As summer started we repaired the glass in the china cabinet.  Some of the trim had been left undone in the den last fall as we weren't sure how we wanted it; we made our decisions and finished everything except the pantry door.  We used the scrap from that project to build a back-of-the-closet bookcase for the girl's bedroom.  I suppose in another family it might have been a shoe rack, but here it's a bookcase.

When our late-summer dry week came, we finished painting the outside of the sheds, then dug and poured a concrete foundation for the chickenhouse.  My husband spent hours truing it up to our immense exasperation because he was "sick and tired of walls that aren't plumb!"  Maybe in another six months we'll get another dry week to work on it some more.

Finally it was time to finish the kitchen.

The "retro" faucet that went with our house's "look" broke and we replaced it with a newer model; apparently they no longer know how to make pieces that both look good and last.  We'd saved the kitchen drawers until last so we'd up our experience with them; now we built the drawer boxes and mounted them on drawer slides.  They don't have facings yet so we can't use them, those are waiting on the countertops to be finished.  The scrap from the drawers became a wall-mounted bookcase for small and regular size cookbooks above the corner cabinet, in a space we couldn't do much else with.  Then we painted the kitchen ceiling, hung the little bookcase on the wall, and prepared to do battle with the countertops.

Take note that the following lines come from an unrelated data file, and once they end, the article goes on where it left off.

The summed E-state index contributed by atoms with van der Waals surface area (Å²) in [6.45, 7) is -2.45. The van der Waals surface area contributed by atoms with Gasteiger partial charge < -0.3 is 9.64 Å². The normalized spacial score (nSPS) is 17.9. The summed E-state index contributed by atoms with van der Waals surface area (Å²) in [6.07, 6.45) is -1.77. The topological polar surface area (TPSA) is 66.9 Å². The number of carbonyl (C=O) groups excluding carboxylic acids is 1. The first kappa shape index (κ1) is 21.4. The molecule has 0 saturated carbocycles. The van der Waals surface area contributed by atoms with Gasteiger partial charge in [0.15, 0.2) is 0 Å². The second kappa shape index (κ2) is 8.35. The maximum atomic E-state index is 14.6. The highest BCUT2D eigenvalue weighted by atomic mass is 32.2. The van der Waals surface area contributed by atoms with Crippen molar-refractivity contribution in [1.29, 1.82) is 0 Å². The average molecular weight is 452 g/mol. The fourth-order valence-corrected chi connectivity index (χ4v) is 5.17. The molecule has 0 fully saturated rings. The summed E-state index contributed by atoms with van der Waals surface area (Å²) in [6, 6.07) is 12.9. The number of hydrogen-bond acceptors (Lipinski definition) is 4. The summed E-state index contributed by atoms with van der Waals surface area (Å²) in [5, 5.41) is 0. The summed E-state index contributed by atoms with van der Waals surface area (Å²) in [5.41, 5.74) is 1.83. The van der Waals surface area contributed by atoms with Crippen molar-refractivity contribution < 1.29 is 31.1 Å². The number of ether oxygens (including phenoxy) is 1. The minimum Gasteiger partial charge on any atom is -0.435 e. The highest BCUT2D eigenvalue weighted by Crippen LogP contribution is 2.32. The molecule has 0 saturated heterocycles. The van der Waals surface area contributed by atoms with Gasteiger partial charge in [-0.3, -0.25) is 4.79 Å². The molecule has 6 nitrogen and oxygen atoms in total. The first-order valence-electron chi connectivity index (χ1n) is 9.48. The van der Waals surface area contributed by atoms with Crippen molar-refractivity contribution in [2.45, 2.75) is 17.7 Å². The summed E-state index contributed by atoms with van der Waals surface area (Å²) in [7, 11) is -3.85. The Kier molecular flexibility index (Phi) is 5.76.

Back when this project started three years ago we couldn't decide between Corian, marble or butcherblock countertops.  Each had their pros and cons.  Finally we went, "Hell with it", and made up our minds to use all three:  the waterproof Corian for the sink countertop, marble inserts for the baking area and a hot dish "landing zone" next to the oven, and butcherblock everywhere else.  Since we weren't using enough of any one of them to do a whole kitchen, we were able to buy seconds of each of them.  The Corian countertop with the sink went up in the first six months.  The other lower cabinets were finished with a 3/4" plywood countertop underlayer in the next six months, and we've used that as interim countertops.  The butcherblock countertops were ordered in the naive hope that the kitchen would be finished "soon" and stuck in storage right behind my office chair two years ago, where they've been cluttering up things ever since.  On the plus side one of the tops was bowed when it arrived, and the factory sent us a free replacement.  Butcherblock is insanely heavy.  We stored the bowed one underneath the others and in the two years it's laid here it's finally straightened out, so when the back porch finally stops being a covered lumber yard we'll turn the extra top into a porch dining table.